Just last week, my husband's beloved aunt died. We didn't think twice about loading up our children and driving 3 1/2 hours to her wake and funeral service. When we got there, I wondered, â??Where are the other kids?â??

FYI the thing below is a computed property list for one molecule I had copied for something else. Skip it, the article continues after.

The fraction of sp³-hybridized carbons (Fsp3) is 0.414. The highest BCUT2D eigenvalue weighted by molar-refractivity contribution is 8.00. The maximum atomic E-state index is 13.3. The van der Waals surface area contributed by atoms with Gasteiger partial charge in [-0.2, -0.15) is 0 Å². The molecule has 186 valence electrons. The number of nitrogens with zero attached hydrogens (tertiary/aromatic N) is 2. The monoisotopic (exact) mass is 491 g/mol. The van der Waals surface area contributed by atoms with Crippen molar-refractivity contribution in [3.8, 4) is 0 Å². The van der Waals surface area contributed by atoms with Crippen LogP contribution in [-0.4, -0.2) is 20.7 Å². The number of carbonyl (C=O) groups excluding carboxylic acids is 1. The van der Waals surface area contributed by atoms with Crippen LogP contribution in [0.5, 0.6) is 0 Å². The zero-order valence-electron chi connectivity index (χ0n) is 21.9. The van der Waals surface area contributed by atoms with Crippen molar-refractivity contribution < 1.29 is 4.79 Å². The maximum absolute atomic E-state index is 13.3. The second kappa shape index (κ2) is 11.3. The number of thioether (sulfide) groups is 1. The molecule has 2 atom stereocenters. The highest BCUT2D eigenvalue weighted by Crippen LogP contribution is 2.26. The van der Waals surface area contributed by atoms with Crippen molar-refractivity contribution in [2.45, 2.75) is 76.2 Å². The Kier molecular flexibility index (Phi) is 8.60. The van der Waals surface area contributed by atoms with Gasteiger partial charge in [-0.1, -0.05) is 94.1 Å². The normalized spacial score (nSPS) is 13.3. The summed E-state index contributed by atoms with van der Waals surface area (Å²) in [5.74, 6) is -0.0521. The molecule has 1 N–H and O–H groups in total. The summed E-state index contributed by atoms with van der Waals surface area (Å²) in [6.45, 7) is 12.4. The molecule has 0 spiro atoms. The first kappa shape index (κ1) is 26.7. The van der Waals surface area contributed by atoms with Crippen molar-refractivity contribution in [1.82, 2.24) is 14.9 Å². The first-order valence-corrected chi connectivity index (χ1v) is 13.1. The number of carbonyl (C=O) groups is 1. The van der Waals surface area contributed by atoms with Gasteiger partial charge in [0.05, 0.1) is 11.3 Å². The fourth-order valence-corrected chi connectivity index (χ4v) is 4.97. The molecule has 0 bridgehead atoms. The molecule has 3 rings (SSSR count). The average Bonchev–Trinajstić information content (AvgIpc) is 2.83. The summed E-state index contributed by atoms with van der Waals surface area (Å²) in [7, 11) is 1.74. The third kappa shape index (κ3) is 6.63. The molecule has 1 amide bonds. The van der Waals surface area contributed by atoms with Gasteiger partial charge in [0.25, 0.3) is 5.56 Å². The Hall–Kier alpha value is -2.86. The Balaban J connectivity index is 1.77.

Growing up, funerals were a part of life. In my small hometown of Monroe City, Mo., they were rather massive affairs. In many cases, they served as a family reunion of sorts, complete with pictures after the dinner. A funeral brought together relatives who didn't often get to see each other. When the services involved a younger person or an unexpected death, the events were much more somber, but even better attended.I was shocked when my college roommate told me she had never been to a funeral. I didn't realize that was even an option. However, many parents choose not to expose their children to death or the possible trauma of seeing a body in a coffin. There is no single right or wrong answer. It all has to do with your child's temperament and his or her wishes. You know your child best. If your young one is going to be loud or disruptive to the other mourners, that child is probably best left at home or at least out of earshot. That's the easiest scenario though. Things get much more complicated after a child's out of the toddler years. In researching the subject, I came across parents who say it is absolutely inappropriate for a child to attend a funeral. Many had bad experiences themselves and came away afraid and confused. Other parents were just as emphatic that children need to go to funerals. They say kids need to see that people die and it's OK to be sad about it. Others argue that children need closure just like an adult does. Feel free to share your opinion here or on our Facebook page. You can also take our poll. What do the experts say? My research didn't turn up many â??experts,â?? mostly just parents with an opinion. But on the websites with a more professional bent, like bereavementadvice.org, the answer seems to be, â??Let your child decide.â?? However, your child needs some information before making the decision:*Prepare your child for what they might see.*Advise them that people will be sad.*Be honest in answering the child's questions. For instance, don't try to put your child off by saying something like, â??Grandma's sleeping.â?? That could give your child the impression that he too will â??fall asleepâ?? and not wake up. Here is a link that offers some sound advice for talking with children about death. At the risk of sounding insensitive, I've always believed in the value of warm-up funerals. In other words, taking your children to funerals of people that they weren't all that close to. Our funeral last week is a good example. Our children's elderly great aunt died after a lengthy illness. The kids only saw her once a year. My thought has always been that those sort of funerals will help prepare our kids when someone close to them dies. In retrospect, that's pretty well preposterous. No amount of funerals for elderly relatives could have prepared my 9-year-old brother for the death of our 21-year-old sister. Dozens of funerals in my lifetime did not make burying Grandpa any easier. However, my children do understand the circle of life and the sadness of death. They've also found that in time, death can be something to celebrate. They are learning that there comes a day when thinking of your deceased loved one makes you smile, instead of making you cry. Take care~Sarah D.